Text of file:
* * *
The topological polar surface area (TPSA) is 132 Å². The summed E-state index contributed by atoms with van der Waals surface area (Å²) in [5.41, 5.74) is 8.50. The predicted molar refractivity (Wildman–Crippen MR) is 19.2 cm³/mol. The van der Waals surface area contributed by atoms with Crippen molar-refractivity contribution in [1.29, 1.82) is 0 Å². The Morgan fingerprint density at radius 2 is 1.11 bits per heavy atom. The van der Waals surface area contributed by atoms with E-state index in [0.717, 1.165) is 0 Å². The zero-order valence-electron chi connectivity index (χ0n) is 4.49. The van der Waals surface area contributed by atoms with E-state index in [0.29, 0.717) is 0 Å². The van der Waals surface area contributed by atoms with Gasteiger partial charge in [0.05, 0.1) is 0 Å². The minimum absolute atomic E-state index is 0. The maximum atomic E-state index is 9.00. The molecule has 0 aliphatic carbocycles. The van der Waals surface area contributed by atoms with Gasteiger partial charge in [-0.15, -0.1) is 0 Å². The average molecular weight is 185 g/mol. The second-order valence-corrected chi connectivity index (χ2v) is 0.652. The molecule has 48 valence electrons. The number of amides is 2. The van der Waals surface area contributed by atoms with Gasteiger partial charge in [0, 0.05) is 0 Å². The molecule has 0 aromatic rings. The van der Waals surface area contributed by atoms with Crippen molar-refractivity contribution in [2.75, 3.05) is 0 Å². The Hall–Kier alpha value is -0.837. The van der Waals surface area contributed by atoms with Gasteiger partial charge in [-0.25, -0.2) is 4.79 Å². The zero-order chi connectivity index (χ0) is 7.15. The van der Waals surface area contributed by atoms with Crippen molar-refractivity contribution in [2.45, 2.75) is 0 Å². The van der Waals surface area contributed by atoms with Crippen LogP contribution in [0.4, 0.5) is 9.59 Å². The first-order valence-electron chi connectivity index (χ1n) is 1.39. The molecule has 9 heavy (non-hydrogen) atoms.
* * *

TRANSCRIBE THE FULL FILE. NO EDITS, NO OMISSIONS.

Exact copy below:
The topological polar surface area (TPSA) is 132 Å². The summed E-state index contributed by atoms with van der Waals surface area (Å²) in [5.41, 5.74) is 8.50. The predicted molar refractivity (Wildman–Crippen MR) is 19.2 cm³/mol. The van der Waals surface area contributed by atoms with Crippen molar-refractivity contribution in [1.29, 1.82) is 0 Å². The Morgan fingerprint density at radius 2 is 1.11 bits per heavy atom. The van der Waals surface area contributed by atoms with E-state index in [0.717, 1.165) is 0 Å². The zero-order valence-electron chi connectivity index (χ0n) is 4.49. The van der Waals surface area contributed by atoms with E-state index in [0.29, 0.717) is 0 Å². The van der Waals surface area contributed by atoms with Gasteiger partial charge in [0.05, 0.1) is 0 Å². The minimum absolute atomic E-state index is 0. The maximum atomic E-state index is 9.00. The molecule has 0 aliphatic carbocycles. The van der Waals surface area contributed by atoms with Gasteiger partial charge in [-0.15, -0.1) is 0 Å². The average molecular weight is 185 g/mol. The second-order valence-corrected chi connectivity index (χ2v) is 0.652. The molecule has 48 valence electrons. The number of amides is 2. The van der Waals surface area contributed by atoms with Gasteiger partial charge in [0, 0.05) is 0 Å². The molecule has 0 aromatic rings. The van der Waals surface area contributed by atoms with Crippen molar-refractivity contribution in [2.75, 3.05) is 0 Å². The Hall–Kier alpha value is -0.837. The van der Waals surface area contributed by atoms with Gasteiger partial charge in [-0.25, -0.2) is 4.79 Å². The zero-order chi connectivity index (χ0) is 7.15. The van der Waals surface area contributed by atoms with Crippen molar-refractivity contribution in [2.45, 2.75) is 0 Å². The van der Waals surface area contributed by atoms with Crippen LogP contribution in [0.4, 0.5) is 9.59 Å². The first-order valence-electron chi connectivity index (χ1n) is 1.39. The molecule has 9 heavy (non-hydrogen) atoms.